Vegetables still need watering despite rain

Les Foden.
Les Foden.

The rains came at just the right time, both for the vegetables and the summer bedding plants.

But be careful, don’t think that just because it has rained vegetables won’t need watering. Quite often rain only soaks into a couple of inches of soil which isn’t enough for the majority of growing vegetables, although bedding plants are usually okay.

If you are one of the gardeners who grows new plants from the runners of old plants, check carefully for any signs of virus. Yellowing of leaves and poor yield are signs.

Strawberries are prone to viruses. If any virus is found pull up the plants and dig the plot adding some well rotted manure. It’s much better if you can move the plants to a new bed.

One question that has cropped up a number of times is why has a hedge thinned and is bare at the base? This is because the hedge wasn’t treated correctly at planting time and during the first two years of its growth. Some of the trouble could be due to poor nutrition but is probably mostly due to incorrect clipping from the time of planting.

To plant correctly, dig a trench and then fork into the bottom of the trench some well rotted manure. By doing this it will also break up the bottom of the trench which in turn makes sure there is good drainage. Without this the bottom of the trench could become waterlogged which would result in failure of the new hedge.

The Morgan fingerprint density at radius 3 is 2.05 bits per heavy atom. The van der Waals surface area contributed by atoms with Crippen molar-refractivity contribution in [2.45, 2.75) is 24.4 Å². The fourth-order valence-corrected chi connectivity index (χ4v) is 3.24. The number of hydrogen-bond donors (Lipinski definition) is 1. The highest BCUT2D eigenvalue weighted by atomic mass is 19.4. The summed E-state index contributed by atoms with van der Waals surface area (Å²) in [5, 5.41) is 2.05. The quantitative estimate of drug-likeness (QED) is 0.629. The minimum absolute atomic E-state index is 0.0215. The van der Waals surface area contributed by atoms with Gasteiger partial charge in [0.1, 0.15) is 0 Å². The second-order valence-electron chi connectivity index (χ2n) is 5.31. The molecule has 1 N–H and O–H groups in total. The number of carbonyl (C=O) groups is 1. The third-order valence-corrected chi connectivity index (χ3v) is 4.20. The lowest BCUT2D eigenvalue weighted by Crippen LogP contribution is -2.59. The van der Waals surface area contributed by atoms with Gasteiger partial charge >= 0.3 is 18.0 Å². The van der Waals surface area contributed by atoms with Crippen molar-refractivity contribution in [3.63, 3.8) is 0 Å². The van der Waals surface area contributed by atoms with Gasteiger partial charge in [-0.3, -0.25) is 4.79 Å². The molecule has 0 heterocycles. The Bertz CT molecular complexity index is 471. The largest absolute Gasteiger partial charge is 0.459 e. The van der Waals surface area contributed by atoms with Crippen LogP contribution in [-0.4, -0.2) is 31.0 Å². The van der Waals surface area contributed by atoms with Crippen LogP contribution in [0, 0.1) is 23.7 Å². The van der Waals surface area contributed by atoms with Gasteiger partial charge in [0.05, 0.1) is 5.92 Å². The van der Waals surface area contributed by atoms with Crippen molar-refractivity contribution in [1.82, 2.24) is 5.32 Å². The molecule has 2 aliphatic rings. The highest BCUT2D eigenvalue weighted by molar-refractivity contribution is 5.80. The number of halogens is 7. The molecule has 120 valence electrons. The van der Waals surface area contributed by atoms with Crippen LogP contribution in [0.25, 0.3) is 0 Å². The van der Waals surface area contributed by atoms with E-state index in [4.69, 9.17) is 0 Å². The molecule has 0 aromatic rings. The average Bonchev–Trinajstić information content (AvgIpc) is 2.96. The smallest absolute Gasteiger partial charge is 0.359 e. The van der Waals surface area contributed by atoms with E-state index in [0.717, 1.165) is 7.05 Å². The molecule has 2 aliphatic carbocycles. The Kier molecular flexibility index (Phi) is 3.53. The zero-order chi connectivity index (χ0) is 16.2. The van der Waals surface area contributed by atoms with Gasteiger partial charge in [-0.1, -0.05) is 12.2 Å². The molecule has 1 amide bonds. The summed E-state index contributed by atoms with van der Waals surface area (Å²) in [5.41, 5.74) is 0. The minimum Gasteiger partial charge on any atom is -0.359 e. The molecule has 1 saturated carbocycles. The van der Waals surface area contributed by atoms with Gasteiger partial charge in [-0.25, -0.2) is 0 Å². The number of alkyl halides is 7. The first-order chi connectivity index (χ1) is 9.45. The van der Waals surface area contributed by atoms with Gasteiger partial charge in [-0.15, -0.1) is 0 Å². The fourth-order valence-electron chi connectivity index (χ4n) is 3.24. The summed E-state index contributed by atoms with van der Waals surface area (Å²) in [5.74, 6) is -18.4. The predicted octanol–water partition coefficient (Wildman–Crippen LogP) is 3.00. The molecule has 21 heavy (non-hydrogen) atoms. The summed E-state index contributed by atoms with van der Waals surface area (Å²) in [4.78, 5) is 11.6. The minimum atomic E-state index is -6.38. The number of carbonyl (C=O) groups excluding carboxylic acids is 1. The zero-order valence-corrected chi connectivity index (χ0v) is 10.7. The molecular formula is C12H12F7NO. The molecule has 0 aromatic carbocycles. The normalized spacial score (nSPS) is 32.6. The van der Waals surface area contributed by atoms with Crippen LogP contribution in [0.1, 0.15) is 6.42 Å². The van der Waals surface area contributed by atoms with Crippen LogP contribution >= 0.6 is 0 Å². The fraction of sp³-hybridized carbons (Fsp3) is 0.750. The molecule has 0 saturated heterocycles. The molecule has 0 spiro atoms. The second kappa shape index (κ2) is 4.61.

Cover the manure with peat-based compost with some perlite added which will make sure the root area doesn’t dry out. Sprinkle blood, fish and bone on the soil which will be used to fill the trench.

Before placing the plants check for damaged roots which will need to be cut back. Spread the roots and hold the plants in position with a little soil and water well. If the trench is filled before watering it could be that the water will not reach the roots.

Tread in firmly and then loosen the top couple of inches of soil. Use a mulch to keep the moisture in but water frequently in hot weather.

To make sure of growth at the bottom of the hedge (basal growth) the height of most hedges has to be reduced in the first couple of years.

This will encourage the hedge to send out side growths low down. If side growths are trimmed back to tidy the hedge, the trimmed side shoots will sprout further side shoots, giving even denser cover.